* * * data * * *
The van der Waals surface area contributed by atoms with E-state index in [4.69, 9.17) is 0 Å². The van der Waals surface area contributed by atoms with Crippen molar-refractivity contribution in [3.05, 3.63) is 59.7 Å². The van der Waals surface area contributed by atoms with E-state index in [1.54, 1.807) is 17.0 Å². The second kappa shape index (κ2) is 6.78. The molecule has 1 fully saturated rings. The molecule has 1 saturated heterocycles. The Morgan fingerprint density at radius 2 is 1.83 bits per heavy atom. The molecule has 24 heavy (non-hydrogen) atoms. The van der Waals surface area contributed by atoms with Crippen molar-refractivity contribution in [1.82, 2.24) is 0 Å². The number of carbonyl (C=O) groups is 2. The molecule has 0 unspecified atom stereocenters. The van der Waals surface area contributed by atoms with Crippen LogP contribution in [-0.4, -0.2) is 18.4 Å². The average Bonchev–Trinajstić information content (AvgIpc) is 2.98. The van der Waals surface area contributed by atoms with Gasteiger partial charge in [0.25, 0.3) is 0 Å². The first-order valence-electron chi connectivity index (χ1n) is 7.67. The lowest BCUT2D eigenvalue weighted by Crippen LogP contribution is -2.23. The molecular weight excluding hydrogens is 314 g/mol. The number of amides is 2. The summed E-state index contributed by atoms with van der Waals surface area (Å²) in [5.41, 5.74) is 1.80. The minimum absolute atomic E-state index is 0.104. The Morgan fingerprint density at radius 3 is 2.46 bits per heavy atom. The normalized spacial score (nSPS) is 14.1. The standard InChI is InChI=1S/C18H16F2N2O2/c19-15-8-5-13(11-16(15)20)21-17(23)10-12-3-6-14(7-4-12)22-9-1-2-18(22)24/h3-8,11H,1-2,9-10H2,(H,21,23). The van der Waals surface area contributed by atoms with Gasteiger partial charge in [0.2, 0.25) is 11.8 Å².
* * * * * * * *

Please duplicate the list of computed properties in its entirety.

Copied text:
The van der Waals surface area contributed by atoms with E-state index in [4.69, 9.17) is 0 Å². The van der Waals surface area contributed by atoms with Crippen molar-refractivity contribution in [3.05, 3.63) is 59.7 Å². The van der Waals surface area contributed by atoms with E-state index in [1.54, 1.807) is 17.0 Å². The second kappa shape index (κ2) is 6.78. The molecule has 1 fully saturated rings. The molecule has 1 saturated heterocycles. The Morgan fingerprint density at radius 2 is 1.83 bits per heavy atom. The molecule has 24 heavy (non-hydrogen) atoms. The van der Waals surface area contributed by atoms with Crippen molar-refractivity contribution in [1.82, 2.24) is 0 Å². The number of carbonyl (C=O) groups is 2. The molecule has 0 unspecified atom stereocenters. The van der Waals surface area contributed by atoms with Crippen LogP contribution in [-0.4, -0.2) is 18.4 Å². The average Bonchev–Trinajstić information content (AvgIpc) is 2.98. The van der Waals surface area contributed by atoms with Gasteiger partial charge in [0.25, 0.3) is 0 Å². The first-order valence-electron chi connectivity index (χ1n) is 7.67. The lowest BCUT2D eigenvalue weighted by Crippen LogP contribution is -2.23. The molecular weight excluding hydrogens is 314 g/mol. The number of amides is 2. The summed E-state index contributed by atoms with van der Waals surface area (Å²) in [5.41, 5.74) is 1.80. The minimum absolute atomic E-state index is 0.104. The Morgan fingerprint density at radius 3 is 2.46 bits per heavy atom. The normalized spacial score (nSPS) is 14.1. The standard InChI is InChI=1S/C18H16F2N2O2/c19-15-8-5-13(11-16(15)20)21-17(23)10-12-3-6-14(7-4-12)22-9-1-2-18(22)24/h3-8,11H,1-2,9-10H2,(H,21,23). The van der Waals surface area contributed by atoms with Gasteiger partial charge in [0.2, 0.25) is 11.8 Å².